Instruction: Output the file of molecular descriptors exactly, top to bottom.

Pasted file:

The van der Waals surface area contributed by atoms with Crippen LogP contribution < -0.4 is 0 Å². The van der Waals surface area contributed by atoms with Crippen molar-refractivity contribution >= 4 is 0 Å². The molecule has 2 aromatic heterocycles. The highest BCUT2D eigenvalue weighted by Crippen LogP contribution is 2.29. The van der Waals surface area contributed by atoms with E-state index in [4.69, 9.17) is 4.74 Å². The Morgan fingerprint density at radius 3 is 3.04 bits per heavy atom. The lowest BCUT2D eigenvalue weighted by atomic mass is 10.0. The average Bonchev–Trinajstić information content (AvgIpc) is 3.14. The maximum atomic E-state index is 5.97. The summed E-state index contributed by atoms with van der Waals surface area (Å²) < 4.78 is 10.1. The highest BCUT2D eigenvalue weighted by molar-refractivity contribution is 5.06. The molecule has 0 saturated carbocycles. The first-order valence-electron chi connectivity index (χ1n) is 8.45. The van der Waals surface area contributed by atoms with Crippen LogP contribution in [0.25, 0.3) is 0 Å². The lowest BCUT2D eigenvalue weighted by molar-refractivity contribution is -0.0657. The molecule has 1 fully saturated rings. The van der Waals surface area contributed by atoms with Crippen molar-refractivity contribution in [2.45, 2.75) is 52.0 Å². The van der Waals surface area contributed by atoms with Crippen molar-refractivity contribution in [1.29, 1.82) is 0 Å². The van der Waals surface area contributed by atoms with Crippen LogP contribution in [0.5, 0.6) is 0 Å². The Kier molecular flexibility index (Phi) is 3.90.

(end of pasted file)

The van der Waals surface area contributed by atoms with Crippen LogP contribution < -0.4 is 0 Å². The van der Waals surface area contributed by atoms with Crippen molar-refractivity contribution >= 4 is 0 Å². The molecule has 2 aromatic heterocycles. The highest BCUT2D eigenvalue weighted by Crippen LogP contribution is 2.29. The van der Waals surface area contributed by atoms with E-state index in [4.69, 9.17) is 4.74 Å². The Morgan fingerprint density at radius 3 is 3.04 bits per heavy atom. The lowest BCUT2D eigenvalue weighted by atomic mass is 10.0. The average Bonchev–Trinajstić information content (AvgIpc) is 3.14. The maximum atomic E-state index is 5.97. The summed E-state index contributed by atoms with van der Waals surface area (Å²) < 4.78 is 10.1. The highest BCUT2D eigenvalue weighted by molar-refractivity contribution is 5.06. The molecule has 0 saturated carbocycles. The first-order valence-electron chi connectivity index (χ1n) is 8.45. The van der Waals surface area contributed by atoms with Crippen LogP contribution in [0.25, 0.3) is 0 Å². The lowest BCUT2D eigenvalue weighted by molar-refractivity contribution is -0.0657. The molecule has 1 fully saturated rings. The van der Waals surface area contributed by atoms with Crippen molar-refractivity contribution in [2.45, 2.75) is 52.0 Å². The van der Waals surface area contributed by atoms with Crippen molar-refractivity contribution in [1.29, 1.82) is 0 Å². The van der Waals surface area contributed by atoms with Crippen LogP contribution in [0.5, 0.6) is 0 Å². The Kier molecular flexibility index (Phi) is 3.90.